Pseudo-Holcot: “His Shoulders were Broad Enough to Carry Any Amount of ‘Spuria'”

The manuscripts containing Robert Holcot’s Moralitates often contain several other works that are attributed to him. In her studies of Holcot’s Moralitates and John Ridevall’s (the Franciscan mythographer) Fulgentius metaforalis, Beryl Smalley quips that “Holcot’s shoulders were broad enough to carry any amount of spuria.” [Beryl Smalley, Studies in Medieval Thought and Learning From Abelard to Wyclif (London, 1981), 376.] The present blog post is about the Pseudo-Holcot and the numerous texts that, in various manuscripts, were attributed to Holcot.

The first manuscript is Paris, Bibliothèque Nationale, lat., ms. 590 (available online). This work contains three texts that are attributed to Holcot. They include:

  •  Moralitates (ff. 73r-99v),
  •  Imagines Fulgentii moralisatae (ff. 99v-115r), and
  •  Aenigmata Aristotelis moralisata (ff. 115r-119r).

The explicit of each text (ff. 99v, 115r, and 119r) states that the works are by “Robert Holcoth,” or “per euisdem.” A similar situation is found in Universitätsbibliothek Salzburg, ms. M II 186. This manuscript attributes the following works to Holcot:

  • Moralitates (ff. 177va-228rb),
  • Maria quatuor virtutes habuit (ff. 177va-198rb),
  • Imagines Fulgentii (ff. 198rb-210rb), and
  • Aenigmata Aristotelis (ff. 210va-213rb).

Finally, a third manuscript (also available online) Germany, Universitätsbibliothek, Cod. Sal., ms. VII, 104 attributes numerous texts to Holcot, including:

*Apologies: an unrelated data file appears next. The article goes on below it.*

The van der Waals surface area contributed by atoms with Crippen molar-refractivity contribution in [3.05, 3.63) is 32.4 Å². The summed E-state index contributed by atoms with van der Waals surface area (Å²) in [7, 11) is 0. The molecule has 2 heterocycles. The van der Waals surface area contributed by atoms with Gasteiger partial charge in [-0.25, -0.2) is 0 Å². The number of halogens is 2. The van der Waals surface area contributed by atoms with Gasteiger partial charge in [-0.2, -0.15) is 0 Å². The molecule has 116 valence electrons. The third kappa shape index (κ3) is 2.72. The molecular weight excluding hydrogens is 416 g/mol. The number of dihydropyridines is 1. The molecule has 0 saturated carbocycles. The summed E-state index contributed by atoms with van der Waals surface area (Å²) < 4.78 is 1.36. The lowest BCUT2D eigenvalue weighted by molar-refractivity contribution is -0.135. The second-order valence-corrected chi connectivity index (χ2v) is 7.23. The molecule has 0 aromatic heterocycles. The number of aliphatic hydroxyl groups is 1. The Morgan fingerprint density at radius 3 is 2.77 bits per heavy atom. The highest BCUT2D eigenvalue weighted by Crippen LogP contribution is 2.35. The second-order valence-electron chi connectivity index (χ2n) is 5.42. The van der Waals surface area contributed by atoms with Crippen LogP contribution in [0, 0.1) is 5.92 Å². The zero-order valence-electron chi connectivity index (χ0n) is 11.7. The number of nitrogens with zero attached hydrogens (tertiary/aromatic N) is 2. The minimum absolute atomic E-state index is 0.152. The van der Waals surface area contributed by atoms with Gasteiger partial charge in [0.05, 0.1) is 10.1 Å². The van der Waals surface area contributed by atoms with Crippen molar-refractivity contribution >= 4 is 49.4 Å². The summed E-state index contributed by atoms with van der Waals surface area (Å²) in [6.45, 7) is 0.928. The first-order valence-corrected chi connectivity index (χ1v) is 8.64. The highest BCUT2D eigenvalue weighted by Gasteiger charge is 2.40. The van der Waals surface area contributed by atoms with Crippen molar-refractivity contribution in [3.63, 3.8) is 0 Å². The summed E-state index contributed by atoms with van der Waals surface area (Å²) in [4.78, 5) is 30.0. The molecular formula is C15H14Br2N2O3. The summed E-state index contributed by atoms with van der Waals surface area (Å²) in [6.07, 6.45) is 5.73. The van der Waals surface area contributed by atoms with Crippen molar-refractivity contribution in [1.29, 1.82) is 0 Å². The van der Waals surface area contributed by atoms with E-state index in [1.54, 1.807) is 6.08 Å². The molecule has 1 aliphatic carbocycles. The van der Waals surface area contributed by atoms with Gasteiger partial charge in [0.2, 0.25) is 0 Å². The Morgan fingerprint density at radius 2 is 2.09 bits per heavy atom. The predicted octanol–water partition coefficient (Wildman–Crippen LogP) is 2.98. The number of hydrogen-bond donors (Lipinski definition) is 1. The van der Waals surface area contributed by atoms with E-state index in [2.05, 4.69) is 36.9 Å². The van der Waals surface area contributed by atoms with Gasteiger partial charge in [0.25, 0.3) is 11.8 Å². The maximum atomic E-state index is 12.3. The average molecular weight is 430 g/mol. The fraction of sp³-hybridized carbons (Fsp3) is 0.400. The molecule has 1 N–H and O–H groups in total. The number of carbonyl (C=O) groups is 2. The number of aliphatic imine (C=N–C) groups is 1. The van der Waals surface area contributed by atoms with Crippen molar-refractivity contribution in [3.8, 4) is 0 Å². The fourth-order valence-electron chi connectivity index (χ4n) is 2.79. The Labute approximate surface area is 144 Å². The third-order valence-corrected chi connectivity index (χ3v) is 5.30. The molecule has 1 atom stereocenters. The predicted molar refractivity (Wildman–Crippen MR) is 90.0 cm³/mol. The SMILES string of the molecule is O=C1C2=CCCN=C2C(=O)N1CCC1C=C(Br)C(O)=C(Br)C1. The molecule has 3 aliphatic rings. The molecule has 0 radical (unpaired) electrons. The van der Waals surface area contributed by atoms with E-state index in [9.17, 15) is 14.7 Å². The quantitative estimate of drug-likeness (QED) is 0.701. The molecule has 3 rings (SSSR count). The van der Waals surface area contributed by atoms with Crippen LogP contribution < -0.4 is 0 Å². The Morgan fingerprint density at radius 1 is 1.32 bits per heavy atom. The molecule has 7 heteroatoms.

• Moralitates (ff. 1r-30v),
  • Imagines Fulgentii moralisatae sive Fulgentius Metaforalis (ff. 30v-48r) (by, John Ridevall),
  • Imagines Fulgentii, sive De imaginibus virtutum (ff. 48r-65r),
  • Aenigmata Aristotelis moralisata (ff. 65r-70r), and
  • Declamationes Senecae moralisatae (ff. 70r-93v) (by, Nicholas of Trevet).

This particular manuscript is interesting because these texts are collected as a group and given a table of terms [Tabula in libros praecedentes (ff. 93v-99v)] that identifies specific sections of these texts (numerically) with various themes.  This table makes the group of texts searchable by a reader, but also seems to imply that the group of texts has a particular unity. This is also assumed in the explicit, which, instead of following the individual works is included at the end, prior to the table (93v). ‘Holcoth’ is mentioned twice, marked off in red. See:

UB Sal. ms. VII 104, f. 93v

Of all of these texts, Holcot was probably the author of the Moralitates but none of the others. There is little to conclude at this point, other than that Smalley is correct in her judgement that Holcot was influential enough to “carry any amount of spuria.” The broader conclusion one can make is that scholars should be incredibly cautious in ascribing authorship to Holcot based on manuscript attribution alone.

For further information the reader is directed to Hans Liebeschütz’s critical edition of John Ridevall’s Fulgentius Metaforalis (Ein Beitrag zur Geschichte der antiken Mythologie im Mittelalter) (Leipzig, 1926). Beyond the critical edition the work also contains a useful introduction that discusses spurious works, such as a collection whose incipit reads Refert Fulgentius and is found in many such collections (pp. 47-53).

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